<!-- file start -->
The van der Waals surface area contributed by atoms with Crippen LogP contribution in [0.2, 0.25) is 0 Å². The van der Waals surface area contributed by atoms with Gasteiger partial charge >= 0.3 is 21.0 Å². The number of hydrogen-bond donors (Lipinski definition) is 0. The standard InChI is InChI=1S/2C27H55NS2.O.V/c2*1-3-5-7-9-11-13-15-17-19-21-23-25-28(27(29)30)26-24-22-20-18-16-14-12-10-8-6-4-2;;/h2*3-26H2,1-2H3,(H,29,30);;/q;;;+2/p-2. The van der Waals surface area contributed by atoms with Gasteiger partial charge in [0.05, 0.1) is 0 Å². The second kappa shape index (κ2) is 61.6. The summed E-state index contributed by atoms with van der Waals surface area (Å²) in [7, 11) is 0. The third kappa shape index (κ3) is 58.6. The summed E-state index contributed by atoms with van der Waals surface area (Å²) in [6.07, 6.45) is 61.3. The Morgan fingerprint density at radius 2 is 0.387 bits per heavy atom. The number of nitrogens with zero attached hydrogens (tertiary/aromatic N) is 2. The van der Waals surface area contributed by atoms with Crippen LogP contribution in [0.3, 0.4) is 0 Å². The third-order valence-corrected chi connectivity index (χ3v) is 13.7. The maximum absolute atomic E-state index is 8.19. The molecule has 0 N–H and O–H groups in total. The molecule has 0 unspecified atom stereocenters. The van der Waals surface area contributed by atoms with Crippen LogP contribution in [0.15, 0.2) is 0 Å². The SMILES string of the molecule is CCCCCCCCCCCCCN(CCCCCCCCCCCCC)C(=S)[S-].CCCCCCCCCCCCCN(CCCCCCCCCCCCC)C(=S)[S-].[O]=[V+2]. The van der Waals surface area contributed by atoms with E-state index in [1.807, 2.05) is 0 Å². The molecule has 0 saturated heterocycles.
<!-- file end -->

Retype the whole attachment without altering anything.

The van der Waals surface area contributed by atoms with Crippen LogP contribution in [0.2, 0.25) is 0 Å². The van der Waals surface area contributed by atoms with Gasteiger partial charge >= 0.3 is 21.0 Å². The number of hydrogen-bond donors (Lipinski definition) is 0. The standard InChI is InChI=1S/2C27H55NS2.O.V/c2*1-3-5-7-9-11-13-15-17-19-21-23-25-28(27(29)30)26-24-22-20-18-16-14-12-10-8-6-4-2;;/h2*3-26H2,1-2H3,(H,29,30);;/q;;;+2/p-2. The van der Waals surface area contributed by atoms with Gasteiger partial charge in [0.05, 0.1) is 0 Å². The second kappa shape index (κ2) is 61.6. The summed E-state index contributed by atoms with van der Waals surface area (Å²) in [7, 11) is 0. The third kappa shape index (κ3) is 58.6. The summed E-state index contributed by atoms with van der Waals surface area (Å²) in [6.07, 6.45) is 61.3. The Morgan fingerprint density at radius 2 is 0.387 bits per heavy atom. The number of nitrogens with zero attached hydrogens (tertiary/aromatic N) is 2. The van der Waals surface area contributed by atoms with Crippen LogP contribution in [0.3, 0.4) is 0 Å². The third-order valence-corrected chi connectivity index (χ3v) is 13.7. The maximum absolute atomic E-state index is 8.19. The molecule has 0 N–H and O–H groups in total. The molecule has 0 unspecified atom stereocenters. The van der Waals surface area contributed by atoms with Crippen LogP contribution in [0.15, 0.2) is 0 Å². The SMILES string of the molecule is CCCCCCCCCCCCCN(CCCCCCCCCCCCC)C(=S)[S-].CCCCCCCCCCCCCN(CCCCCCCCCCCCC)C(=S)[S-].[O]=[V+2]. The van der Waals surface area contributed by atoms with E-state index in [1.807, 2.05) is 0 Å². The molecule has 0 saturated heterocycles.